CSS Only-Child

You may have heard and tried the concept of inheritance while working in any programming language. Inheritance refers to the parent-child relationship in general. Just like another object-oriented programming, we can also make use of this concept in HTML scripting in a little different way. The CSS styling only-child offset attributes for any element can be utilized to style the only items of our HTML body that doesn’t contain any sibling element and have a parent. In other words, that single-child element can be styled according to the only-child property without modifying the rest of the elements. Within this guide, we will take a look at it.

Example 01:

We start the HTML code file within the Visual Studio Code with the HTML main opening tag followed by the opening of a head tag adjacent to the title tag opening. This title tag contains the title for this page and the title tag is closed here. Then, we have a main CSS style tag and the body tag to add elements to the HTML page along with some styling. We need to comprehend the body of the HTML first. For this, we use a simple heading of the largest size at the top of the HTML page, i.e. h1, showing that this is an example of a child-only class offset. Then, we use the simple “div” element to create a new division on the HTML webpage followed by its child tag, i.e. label. This label tag uses a simple sentence in it.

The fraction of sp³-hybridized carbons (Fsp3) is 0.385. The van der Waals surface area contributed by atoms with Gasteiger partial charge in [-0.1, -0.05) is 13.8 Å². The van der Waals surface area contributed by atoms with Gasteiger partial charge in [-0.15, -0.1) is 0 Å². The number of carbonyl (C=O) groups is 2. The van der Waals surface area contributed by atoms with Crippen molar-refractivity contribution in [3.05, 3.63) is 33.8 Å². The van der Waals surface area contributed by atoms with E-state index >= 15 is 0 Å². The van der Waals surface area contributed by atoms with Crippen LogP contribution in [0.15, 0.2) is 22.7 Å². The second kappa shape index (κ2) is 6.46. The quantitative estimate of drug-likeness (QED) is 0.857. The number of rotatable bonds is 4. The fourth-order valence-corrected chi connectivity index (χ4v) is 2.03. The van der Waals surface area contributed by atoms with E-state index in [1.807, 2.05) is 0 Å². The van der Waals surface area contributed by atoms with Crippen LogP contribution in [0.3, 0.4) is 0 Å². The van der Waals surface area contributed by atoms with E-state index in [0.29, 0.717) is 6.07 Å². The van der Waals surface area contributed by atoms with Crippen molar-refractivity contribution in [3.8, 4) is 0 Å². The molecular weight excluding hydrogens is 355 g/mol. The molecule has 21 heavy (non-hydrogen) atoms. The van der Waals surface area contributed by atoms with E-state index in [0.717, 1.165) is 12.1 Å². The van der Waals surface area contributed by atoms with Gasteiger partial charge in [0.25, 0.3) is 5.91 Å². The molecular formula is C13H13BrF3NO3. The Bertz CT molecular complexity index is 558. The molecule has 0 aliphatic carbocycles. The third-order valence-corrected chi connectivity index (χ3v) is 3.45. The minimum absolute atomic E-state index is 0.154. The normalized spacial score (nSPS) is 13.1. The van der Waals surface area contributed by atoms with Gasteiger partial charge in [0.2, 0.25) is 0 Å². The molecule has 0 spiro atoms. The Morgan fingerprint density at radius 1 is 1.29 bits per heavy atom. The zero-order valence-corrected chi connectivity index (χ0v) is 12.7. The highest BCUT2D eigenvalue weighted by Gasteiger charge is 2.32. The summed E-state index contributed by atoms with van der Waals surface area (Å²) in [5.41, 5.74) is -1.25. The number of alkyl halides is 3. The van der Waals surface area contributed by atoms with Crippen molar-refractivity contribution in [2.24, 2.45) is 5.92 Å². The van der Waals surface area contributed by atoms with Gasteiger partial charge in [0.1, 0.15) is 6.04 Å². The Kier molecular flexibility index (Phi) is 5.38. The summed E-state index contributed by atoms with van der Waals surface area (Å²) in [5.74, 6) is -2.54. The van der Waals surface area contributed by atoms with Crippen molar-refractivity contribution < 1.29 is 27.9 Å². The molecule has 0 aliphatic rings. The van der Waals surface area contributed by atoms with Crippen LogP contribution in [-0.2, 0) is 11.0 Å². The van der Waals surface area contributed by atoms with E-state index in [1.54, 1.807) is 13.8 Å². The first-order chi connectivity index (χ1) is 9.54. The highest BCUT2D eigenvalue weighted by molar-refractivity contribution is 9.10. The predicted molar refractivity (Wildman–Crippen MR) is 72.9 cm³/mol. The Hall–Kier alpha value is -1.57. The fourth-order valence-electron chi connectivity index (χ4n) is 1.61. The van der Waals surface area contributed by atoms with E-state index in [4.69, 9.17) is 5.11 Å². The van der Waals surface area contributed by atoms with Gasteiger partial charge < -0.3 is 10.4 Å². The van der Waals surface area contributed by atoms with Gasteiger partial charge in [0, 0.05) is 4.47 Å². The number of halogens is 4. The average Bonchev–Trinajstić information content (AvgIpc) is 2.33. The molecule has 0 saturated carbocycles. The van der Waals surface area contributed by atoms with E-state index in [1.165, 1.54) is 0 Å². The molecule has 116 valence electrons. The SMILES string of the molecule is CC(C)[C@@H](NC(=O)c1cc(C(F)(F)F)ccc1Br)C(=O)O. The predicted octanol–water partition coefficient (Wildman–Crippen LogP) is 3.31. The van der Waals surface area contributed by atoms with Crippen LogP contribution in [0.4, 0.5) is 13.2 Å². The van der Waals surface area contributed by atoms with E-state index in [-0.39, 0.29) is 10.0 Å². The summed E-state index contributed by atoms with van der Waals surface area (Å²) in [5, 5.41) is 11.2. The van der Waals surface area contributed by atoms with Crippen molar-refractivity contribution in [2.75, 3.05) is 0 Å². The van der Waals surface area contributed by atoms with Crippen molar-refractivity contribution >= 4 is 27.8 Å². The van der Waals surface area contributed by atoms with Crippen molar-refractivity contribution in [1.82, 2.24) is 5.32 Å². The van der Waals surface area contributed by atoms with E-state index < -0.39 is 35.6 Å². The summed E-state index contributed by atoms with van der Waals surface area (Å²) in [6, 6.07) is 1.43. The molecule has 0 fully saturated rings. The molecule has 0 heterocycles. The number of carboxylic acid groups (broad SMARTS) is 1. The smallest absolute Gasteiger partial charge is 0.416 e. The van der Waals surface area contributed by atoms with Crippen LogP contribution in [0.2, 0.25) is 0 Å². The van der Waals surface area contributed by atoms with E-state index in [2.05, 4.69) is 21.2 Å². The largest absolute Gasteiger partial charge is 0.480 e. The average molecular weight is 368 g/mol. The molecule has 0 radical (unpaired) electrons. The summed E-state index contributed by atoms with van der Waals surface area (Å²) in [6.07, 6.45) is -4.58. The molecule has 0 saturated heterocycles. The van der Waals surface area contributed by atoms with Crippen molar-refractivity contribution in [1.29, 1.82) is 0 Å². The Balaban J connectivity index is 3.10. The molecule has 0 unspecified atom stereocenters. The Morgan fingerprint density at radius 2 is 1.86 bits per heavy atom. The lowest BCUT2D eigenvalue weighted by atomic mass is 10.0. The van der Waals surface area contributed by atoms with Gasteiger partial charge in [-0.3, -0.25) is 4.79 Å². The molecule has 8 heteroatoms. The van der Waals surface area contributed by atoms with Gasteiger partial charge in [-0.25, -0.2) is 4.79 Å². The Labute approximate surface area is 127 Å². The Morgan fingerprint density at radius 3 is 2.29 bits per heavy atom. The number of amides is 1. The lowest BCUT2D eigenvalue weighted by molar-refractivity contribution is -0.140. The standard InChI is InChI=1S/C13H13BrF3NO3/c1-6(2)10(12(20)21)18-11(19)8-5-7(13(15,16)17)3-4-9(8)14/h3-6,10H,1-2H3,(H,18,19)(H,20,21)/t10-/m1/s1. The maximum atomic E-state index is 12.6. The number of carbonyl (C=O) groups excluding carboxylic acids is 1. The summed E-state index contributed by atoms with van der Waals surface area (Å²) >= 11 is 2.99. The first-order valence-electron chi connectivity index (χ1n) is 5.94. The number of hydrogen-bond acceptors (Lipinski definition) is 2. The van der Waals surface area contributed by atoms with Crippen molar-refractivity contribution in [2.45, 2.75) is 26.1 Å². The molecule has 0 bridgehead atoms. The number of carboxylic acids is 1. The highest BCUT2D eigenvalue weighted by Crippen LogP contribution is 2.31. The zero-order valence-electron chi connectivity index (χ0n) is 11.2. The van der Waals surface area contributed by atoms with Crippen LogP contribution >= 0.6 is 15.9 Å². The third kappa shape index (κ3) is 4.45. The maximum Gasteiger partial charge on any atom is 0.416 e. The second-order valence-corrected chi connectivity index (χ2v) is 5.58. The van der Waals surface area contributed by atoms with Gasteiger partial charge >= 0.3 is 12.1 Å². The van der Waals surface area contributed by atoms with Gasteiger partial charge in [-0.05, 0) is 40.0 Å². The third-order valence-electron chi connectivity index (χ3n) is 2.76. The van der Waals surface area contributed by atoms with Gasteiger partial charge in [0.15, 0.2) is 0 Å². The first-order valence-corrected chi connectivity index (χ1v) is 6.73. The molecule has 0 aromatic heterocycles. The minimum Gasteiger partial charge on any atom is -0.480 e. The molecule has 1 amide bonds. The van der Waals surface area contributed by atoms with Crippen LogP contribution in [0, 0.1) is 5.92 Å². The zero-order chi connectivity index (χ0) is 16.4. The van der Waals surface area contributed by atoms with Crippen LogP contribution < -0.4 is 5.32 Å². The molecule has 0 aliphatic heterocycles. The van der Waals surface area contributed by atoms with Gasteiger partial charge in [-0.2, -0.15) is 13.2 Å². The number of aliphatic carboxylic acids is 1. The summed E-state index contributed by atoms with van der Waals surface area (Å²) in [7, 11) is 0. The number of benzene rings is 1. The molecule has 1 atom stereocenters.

Now, the “label” element is the only tag within the “div” tag. It would be taken as an only-child offset in this case. We have another div element used after this within the HTML page. This div element contains two more tags or elements within it. Its first tag is the span tag and the other is the label tag; both contain some text data in it. Since this div tag has two children, not a single child of it would be taken as an “only-child” offset for styling. Lastly, we have a new paragraph tag with its only-child tag “label” within it. Now, this label tag of the paragraph element would also be taken as the only-child of its parent and styled accordingly. The body element is completed here.

Let’s take a guise at the design of this HTML page. Within the style CSS tag, we use the “label” element with the class offset “only-child” to apply some stylings to all the child elements of particular tags/elements that don’t contain any other child within them. In other words, the styling is applied to the child elements which don’t have any siblings. We use the property background to add the green color background for this particular child. The font-family property contains more than 1 value for the text contained by the particular child and its font size is extra large. The color for the text of “label” child tags is light pink as per the property color. The style tag beside the head tag element is completed. Let’s close the HTML tag after the body tag and save this code. Try running it with the Chrome browser to see the output for the only-child class offset.